Natla later confronts her in here true scorched appearance, still alive, accusing Lara of having a heart as black as hers, after the blood she has spilled. Natla clutches Lara by her throat, stating she cannot be killed, and that she is immortal. The final boss battle is against Natla herself, which ends with Natla slapping Lara's pistols out of her hands and asking Lara what she has accomplished by coming here, and she has only accomplished "a temporary stay of execution for your kind". Natla tells Lara that this pyramid is only one remnant of Atlantis and that there are others, that she will find another remnant of Atlantis and continue her plan but Lara has lost everything. Lara goes for her pistols, shoots Natla in the eye and pins her under a falling pillar. Natla screeches in agony as Lara looks at the fallen pillar and tells Natla she hasn't lost anything. Lara escapes the now crumbling pyramid, the island violently erupting. Reaching the shore, Lara dives into the sea and gets into the boat she used to get to the Lost City.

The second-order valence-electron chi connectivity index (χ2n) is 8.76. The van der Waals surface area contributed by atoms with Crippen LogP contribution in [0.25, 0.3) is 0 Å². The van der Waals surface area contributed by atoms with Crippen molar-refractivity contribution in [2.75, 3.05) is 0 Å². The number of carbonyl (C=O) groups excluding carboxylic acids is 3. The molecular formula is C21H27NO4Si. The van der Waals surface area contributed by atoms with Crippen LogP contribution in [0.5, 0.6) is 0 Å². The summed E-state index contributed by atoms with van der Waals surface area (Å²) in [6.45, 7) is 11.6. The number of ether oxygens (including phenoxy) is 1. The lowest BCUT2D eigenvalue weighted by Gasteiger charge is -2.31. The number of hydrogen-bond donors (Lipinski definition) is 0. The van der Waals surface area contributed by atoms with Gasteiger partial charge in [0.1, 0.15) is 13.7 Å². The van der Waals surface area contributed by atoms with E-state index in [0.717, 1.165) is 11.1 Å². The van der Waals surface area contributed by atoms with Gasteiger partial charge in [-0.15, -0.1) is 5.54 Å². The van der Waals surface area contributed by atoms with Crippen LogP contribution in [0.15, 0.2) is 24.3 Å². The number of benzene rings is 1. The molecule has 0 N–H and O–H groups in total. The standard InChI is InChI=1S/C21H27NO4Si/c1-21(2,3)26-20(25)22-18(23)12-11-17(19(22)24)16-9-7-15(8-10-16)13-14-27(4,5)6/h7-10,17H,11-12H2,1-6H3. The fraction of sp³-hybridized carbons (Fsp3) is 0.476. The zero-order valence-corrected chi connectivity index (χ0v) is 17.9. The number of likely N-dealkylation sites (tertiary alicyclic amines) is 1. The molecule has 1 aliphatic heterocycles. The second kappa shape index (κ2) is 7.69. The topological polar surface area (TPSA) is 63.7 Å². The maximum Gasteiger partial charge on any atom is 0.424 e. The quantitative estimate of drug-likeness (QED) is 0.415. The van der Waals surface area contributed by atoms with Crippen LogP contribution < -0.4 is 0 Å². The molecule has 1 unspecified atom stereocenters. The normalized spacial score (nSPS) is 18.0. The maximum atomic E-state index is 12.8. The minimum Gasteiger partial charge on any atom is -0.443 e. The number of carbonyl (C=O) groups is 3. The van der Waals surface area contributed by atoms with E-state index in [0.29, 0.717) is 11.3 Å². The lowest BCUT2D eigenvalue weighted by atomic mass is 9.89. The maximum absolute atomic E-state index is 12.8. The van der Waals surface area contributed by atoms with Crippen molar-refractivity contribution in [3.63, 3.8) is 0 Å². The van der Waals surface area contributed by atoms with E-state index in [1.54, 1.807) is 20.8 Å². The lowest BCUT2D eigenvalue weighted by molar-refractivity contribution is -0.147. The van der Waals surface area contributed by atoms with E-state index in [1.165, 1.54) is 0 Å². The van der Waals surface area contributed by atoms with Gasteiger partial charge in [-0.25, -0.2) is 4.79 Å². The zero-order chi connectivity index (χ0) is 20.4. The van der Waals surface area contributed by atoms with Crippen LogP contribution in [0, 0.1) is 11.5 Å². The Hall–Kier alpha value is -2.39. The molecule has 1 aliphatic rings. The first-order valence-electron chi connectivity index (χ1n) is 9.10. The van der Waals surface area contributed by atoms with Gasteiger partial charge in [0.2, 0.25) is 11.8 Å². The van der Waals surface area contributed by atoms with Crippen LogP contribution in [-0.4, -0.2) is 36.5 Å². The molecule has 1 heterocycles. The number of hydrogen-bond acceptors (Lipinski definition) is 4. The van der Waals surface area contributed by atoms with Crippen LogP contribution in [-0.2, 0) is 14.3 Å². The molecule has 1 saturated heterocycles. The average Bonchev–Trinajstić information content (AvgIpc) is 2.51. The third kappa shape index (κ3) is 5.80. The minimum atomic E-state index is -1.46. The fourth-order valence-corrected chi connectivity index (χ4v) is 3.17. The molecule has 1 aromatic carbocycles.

Lara looks back at the exploding island, then at her bloodstained hands as she leaves the erupting island behind. Lara smiles, realizing that what she had done really was for the good of man, and that she wasn't what Natla had said she was.
Version specific featuresEdit
Xbox 360 episodic contentEdit
On 18 June 2007, Eidos announced an Xbox 360 version of Tomb Raider: Anniversary. The game is split up into four episodes on Xbox Live. The Croft Manor level is available as a free download for each set of episodes. It was the first time a full retail game was made available on the Xbox Live Marketplace. The disc version of the game was released on 26 October 2007.